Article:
Should you add this clause to your lawn care contracts?

There are times where a clause in a lawn care contract can really help better explain a process a home owner is agreeing to with a lawn service provider but there are other times where clauses can wildly spin out of control and cause more problems than they solve. Here is a great discussion on this topic from the Gopher Lawn Care Business Forum highlight the point further.

One lawn care business owner wrote “lately I have been thinking more about the question of purchasing mowing customers from another lawn care business. From all this thought I may have come up with a possible solution. In some contracts you sign, such as your mortgage or when you finance a car, they include a clause in it that gives them the right to sell your contract to another service provider.

Lawn care contract.

Lawn care contract.

So then it got me to wonder what if you were to put a clause in your lawn care contract that gives you the right to sell that contract or service to another mowing company? Would this give your customer list more value if you should decide to sell it? Could you also knock down the value of a customer list purchase from a lawn care company if they didn’t have such a clause in their lawn care contract?

Without such a clause the customers would not have to stick with the new owner because the mowing contract they may have had was between them and the previous service provider, not you.

While you are at it, should you also add a clause in your lawn care contract that allows you to subcontract out jobs if the need should arise? You might need this if your equipment broke down and the job had to get done so you called a competitor and paid them to cut the lawn. Or you might need this if you were asked to perform other services you don’t normally offer. Say for instance pressure washing. I would think it would be better to make 10-20% on a service you subcontracted out than 0% by telling the customer you don’t offer it.”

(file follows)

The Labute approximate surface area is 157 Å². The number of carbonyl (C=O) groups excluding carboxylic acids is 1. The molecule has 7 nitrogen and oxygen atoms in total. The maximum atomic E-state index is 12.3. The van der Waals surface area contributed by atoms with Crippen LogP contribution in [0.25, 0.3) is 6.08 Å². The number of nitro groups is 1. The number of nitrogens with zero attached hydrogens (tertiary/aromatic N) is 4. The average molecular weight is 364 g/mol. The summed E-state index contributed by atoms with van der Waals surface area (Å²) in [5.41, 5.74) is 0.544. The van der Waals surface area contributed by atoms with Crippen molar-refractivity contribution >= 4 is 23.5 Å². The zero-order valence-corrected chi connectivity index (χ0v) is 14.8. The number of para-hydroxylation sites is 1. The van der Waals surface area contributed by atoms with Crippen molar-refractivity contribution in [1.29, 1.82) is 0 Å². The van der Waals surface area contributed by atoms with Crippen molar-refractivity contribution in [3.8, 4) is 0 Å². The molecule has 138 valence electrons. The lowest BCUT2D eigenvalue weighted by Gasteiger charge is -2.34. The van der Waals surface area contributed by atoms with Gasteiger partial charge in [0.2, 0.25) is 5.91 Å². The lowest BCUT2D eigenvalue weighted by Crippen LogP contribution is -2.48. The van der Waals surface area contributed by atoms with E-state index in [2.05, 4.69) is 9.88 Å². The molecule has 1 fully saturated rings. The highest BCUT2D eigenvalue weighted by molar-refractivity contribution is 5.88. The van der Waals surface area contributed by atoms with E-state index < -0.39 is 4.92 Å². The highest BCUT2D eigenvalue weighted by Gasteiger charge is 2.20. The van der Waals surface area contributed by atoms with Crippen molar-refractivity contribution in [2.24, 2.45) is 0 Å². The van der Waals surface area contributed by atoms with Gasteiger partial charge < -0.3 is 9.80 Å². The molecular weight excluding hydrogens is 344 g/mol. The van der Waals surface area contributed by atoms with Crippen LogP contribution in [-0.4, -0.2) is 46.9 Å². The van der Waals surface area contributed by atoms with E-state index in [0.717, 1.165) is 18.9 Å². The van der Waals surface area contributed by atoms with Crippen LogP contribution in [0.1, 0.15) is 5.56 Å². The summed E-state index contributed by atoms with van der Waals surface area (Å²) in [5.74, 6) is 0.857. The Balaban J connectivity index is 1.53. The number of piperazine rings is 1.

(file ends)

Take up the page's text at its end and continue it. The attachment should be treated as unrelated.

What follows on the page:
A second business owner said “you can add anything you want to your contracts, whether they will hold up in court when tested is another matter.

The thing about adding a clause in your lawn care contract that tells the customer you have the right to sell their service contract, is that it has no bite or penalty if the customer cancels service once you sell them to another mowing company. If the customer does cancel service, it’s not like the new owner of the contract is going to be able to report them to a credit agency and hurt their credit rating. You also can’t repossess a lawn that has already been mowed like you can a house if a mortgage isn’t paid or a car loan isn’t paid.

As far as the sub-contracting clause goes, if you are going to sub-contract a service out, you are probably going to want to let the property owner know what you are doing. They wouldn’t appreciate having someone they didn’t know and didn’t invite onto their property without being given a heads up. Just a little communication with the customer before hand can avoid a lot of problems later. A clause in a contract is not a substitute for a phone call.”

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